Netanyahu signals a coming end to patience on Iran
(CBS News) Whoever wins the presidential election eight weeks from Tuesday will have to deal with Iran's nuclear program.
Israel's prime minister accused the U.S. on Tuesday of dragging its feet in the face of an imminent threat.
With intelligence reports that Iran has been working on computer simulations of nuclear explosions, Israeli Prime Minister Benjamin Netanyahu publicly scolded the Obama administration for refusing to lay down a red line which would trigger a military strike.
"If Iran knows that there is no red line, if Iran knows that there is no deadline, what will it do? Exactly what it's doing. It's continuing, without any interference, towards obtaining nuclear weapons capability and from there, nuclear bombs," Netanyahu said.
Netanyahu seemed to be reacting to remarks by Secretary of State Hillary Clinton, who told a radio interviewer two days ago there is still time to head off Iran's nuclear program.
"We're not setting deadlines. We're watching very carefully about what they do, because it's always been more about their actions than their words," Clinton said.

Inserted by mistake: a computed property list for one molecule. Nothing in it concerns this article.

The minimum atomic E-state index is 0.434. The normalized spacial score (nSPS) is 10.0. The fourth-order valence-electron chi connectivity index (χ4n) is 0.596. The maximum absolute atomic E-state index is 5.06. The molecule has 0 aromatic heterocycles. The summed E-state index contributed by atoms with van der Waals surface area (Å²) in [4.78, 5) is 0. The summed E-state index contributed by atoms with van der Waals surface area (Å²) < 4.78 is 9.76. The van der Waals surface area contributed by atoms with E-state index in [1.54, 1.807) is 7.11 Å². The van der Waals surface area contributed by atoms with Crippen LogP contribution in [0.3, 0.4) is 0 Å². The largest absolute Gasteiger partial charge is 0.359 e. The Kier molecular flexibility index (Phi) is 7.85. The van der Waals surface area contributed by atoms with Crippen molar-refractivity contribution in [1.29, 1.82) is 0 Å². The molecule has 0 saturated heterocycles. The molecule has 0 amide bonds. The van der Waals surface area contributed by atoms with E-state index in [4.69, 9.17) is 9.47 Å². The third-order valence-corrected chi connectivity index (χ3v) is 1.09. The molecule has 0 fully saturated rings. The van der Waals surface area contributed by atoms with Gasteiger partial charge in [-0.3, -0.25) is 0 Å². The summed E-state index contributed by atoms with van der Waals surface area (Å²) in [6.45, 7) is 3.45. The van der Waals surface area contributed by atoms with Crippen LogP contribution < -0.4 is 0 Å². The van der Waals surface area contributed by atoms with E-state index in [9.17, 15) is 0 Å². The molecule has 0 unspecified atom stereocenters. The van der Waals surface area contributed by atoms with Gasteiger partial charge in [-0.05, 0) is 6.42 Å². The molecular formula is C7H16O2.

According to one report from a European intelligence agency, Iran recently bought computer codes for simulating nuclear explosions from North Korea. That doesn't mean Iran has decided to build a weapon, but it does mean it is developing the capability to build a weapon and Netanyahu seems fed up with American patience.
"The world tells Israel: 'Wait, there's still time.' And I say: 'Wait for what? Wait until when?'" Netanyahu said. "Those in the international community who refuse to put red lines before Iran don't have a moral right to place a red light before Israel."
But in an interview with "CBS This Morning" by Norah O'Donnell, Defense Secretary Leon Panetta insisted the U.S. has a very clear red line.
"When they make the decision to go ahead and build a nuclear weapon, that, for us, is a red light," Panetta said.
Panetta also said U.S. intelligence would likely know when that decision was made. After that, the U.S. military would have about a year in which to mount a strike that could stop Iran from actually building a weapon.
- David Martin
David Martin is CBS News' National Security Correspondent.
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